Several books have had a major impact on me: books such as “The Naked Ape” by Desmond Morris, “The Prophet” by Kahlil Gibrand, “I’m Okay. You’re Okay” by Thomas Harris and Gail Sheehy’s “Passages.” Her book explored the natural personality changes common to each stage of life, and she takes the reader through the passages of each decade of life, what to anticipate, and how to use each of these passages as an opportunity for growth.    Much of “Passages” content has remained embedded in my mind because of the way she described our twenties and all the things we tend to do wrong during that important beginning adult decade of our lives. I was in my early thirties when it came out, and, to my delight, she explained that those second decade mistakes we made can be cleared up and corrected during the next ten years of life. It worked.
By embracing that life lesson as we move through our personal passages, there are things that we can undo, things we might not repeat, and things we can fix to help us grow toward a higher consciousness and level of achievement, however we define that for ourselves. And it sometimes takes mistakes to get there, but that’s okay.
Not unlike that hackneyed Thomas Edison quote, “I have not failed. I’ve just found 10,000 ways that won’t work.” And “Many of life’s failures are people who did not realize how close they were to success when they gave up.” We can try, fail, try, fail, try, fail and finally get it right if we just stick to it.  Persistence is frequently the only commitment that’s needed to move things forward in positive ways. The other thing, though, is knowing when to quit and move on when a lesson is learned and not to be repeated.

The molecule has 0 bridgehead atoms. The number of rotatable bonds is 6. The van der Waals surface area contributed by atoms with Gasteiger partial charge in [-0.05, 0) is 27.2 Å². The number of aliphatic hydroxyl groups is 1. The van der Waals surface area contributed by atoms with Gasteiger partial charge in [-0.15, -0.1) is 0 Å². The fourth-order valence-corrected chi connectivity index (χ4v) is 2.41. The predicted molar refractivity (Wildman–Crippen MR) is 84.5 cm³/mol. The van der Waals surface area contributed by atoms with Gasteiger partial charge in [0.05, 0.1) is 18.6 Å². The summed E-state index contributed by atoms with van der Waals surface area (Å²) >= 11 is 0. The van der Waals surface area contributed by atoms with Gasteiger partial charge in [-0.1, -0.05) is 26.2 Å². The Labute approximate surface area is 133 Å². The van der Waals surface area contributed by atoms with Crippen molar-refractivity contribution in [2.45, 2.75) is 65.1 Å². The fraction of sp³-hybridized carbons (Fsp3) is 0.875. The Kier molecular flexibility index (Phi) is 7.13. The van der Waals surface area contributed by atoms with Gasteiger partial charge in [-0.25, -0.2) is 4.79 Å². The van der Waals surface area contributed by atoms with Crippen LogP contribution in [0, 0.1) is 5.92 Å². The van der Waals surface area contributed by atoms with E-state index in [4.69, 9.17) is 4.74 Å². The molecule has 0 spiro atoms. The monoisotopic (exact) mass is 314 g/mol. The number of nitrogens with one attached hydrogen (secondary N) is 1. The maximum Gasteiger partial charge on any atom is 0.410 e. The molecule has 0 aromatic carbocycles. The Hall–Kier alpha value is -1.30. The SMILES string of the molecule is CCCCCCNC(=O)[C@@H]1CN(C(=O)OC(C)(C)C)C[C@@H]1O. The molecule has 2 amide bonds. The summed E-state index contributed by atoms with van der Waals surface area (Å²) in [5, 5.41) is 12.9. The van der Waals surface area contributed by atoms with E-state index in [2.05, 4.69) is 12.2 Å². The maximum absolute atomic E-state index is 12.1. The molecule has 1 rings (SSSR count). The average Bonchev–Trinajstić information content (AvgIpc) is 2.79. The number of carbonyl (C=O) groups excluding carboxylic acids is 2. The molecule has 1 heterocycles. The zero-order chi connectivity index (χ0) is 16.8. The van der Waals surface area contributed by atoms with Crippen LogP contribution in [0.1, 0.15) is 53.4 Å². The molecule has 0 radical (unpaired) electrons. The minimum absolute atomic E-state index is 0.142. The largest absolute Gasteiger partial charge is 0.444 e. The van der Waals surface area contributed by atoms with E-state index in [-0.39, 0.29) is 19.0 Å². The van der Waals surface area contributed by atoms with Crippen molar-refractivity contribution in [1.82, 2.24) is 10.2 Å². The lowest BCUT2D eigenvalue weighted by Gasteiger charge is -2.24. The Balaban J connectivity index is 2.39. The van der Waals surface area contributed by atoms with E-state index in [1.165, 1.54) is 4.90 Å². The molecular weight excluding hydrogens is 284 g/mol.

Personally, as a musician or artist, it was never good enough for me to have a Plan B. In fact, when teaching leadership classes, my recommendation to the participants is to have as many plans as it takes to get it done, even if it means having a Plan Z.
Much of life requires risk-taking, and if you’re completely risk-adverse, you will be stuck in place because of your own fears and insecurities. You don’t have to fight the ocean to ride the waves.  Even in the most horrendous situations, there are amazing life lessons that allow us to grow and make unbelievable progress during that next opportunity or challenge.
If at first you don’t succeed . . .  Remember, it’s how we learned to walk, and it applies to most other challenges that we face. I remember asking a genomics scientist what happens if we block the communication pathway between genes and proteins, which are the workers and foot soldiers of the human body, and he responded casually yet assertively, “They do the same thing we do as people. They find a different way and get it done.”